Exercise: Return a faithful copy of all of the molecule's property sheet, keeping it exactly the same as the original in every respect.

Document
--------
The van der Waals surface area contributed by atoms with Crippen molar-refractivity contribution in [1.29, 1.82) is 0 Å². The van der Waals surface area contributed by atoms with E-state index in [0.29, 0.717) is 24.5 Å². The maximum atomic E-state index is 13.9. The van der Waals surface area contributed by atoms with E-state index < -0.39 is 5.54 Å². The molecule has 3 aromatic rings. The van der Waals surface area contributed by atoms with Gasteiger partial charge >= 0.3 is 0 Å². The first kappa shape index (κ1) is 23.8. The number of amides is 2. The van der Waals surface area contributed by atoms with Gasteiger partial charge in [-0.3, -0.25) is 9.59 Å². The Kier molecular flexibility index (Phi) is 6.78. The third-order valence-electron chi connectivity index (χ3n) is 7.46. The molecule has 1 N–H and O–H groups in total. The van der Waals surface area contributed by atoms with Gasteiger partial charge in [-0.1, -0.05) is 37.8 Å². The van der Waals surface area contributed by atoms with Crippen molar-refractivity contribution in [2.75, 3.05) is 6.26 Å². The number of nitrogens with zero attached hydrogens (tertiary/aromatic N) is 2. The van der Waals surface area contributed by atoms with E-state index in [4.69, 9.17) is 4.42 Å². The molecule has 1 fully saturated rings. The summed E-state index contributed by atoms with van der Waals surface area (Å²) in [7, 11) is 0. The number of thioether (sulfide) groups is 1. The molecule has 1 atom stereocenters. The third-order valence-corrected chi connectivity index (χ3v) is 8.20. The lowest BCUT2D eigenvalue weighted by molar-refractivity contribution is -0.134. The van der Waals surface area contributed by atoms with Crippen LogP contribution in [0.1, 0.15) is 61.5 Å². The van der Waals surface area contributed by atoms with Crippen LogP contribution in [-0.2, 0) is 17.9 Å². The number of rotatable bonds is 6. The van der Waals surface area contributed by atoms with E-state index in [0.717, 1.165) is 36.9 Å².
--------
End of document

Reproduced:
The van der Waals surface area contributed by atoms with Crippen molar-refractivity contribution in [1.29, 1.82) is 0 Å². The van der Waals surface area contributed by atoms with E-state index in [0.29, 0.717) is 24.5 Å². The maximum atomic E-state index is 13.9. The van der Waals surface area contributed by atoms with E-state index < -0.39 is 5.54 Å². The molecule has 3 aromatic rings. The van der Waals surface area contributed by atoms with Gasteiger partial charge >= 0.3 is 0 Å². The first kappa shape index (κ1) is 23.8. The number of amides is 2. The van der Waals surface area contributed by atoms with Gasteiger partial charge in [-0.3, -0.25) is 9.59 Å². The Kier molecular flexibility index (Phi) is 6.78. The third-order valence-electron chi connectivity index (χ3n) is 7.46. The molecule has 1 N–H and O–H groups in total. The van der Waals surface area contributed by atoms with Gasteiger partial charge in [-0.1, -0.05) is 37.8 Å². The van der Waals surface area contributed by atoms with Crippen molar-refractivity contribution in [2.75, 3.05) is 6.26 Å². The number of nitrogens with zero attached hydrogens (tertiary/aromatic N) is 2. The van der Waals surface area contributed by atoms with E-state index in [4.69, 9.17) is 4.42 Å². The molecule has 1 fully saturated rings. The summed E-state index contributed by atoms with van der Waals surface area (Å²) in [7, 11) is 0. The number of thioether (sulfide) groups is 1. The molecule has 1 atom stereocenters. The third-order valence-corrected chi connectivity index (χ3v) is 8.20. The lowest BCUT2D eigenvalue weighted by molar-refractivity contribution is -0.134. The van der Waals surface area contributed by atoms with Crippen LogP contribution in [0.1, 0.15) is 61.5 Å². The van der Waals surface area contributed by atoms with Crippen LogP contribution in [-0.2, 0) is 17.9 Å². The number of rotatable bonds is 6. The van der Waals surface area contributed by atoms with E-state index in [0.717, 1.165) is 36.9 Å².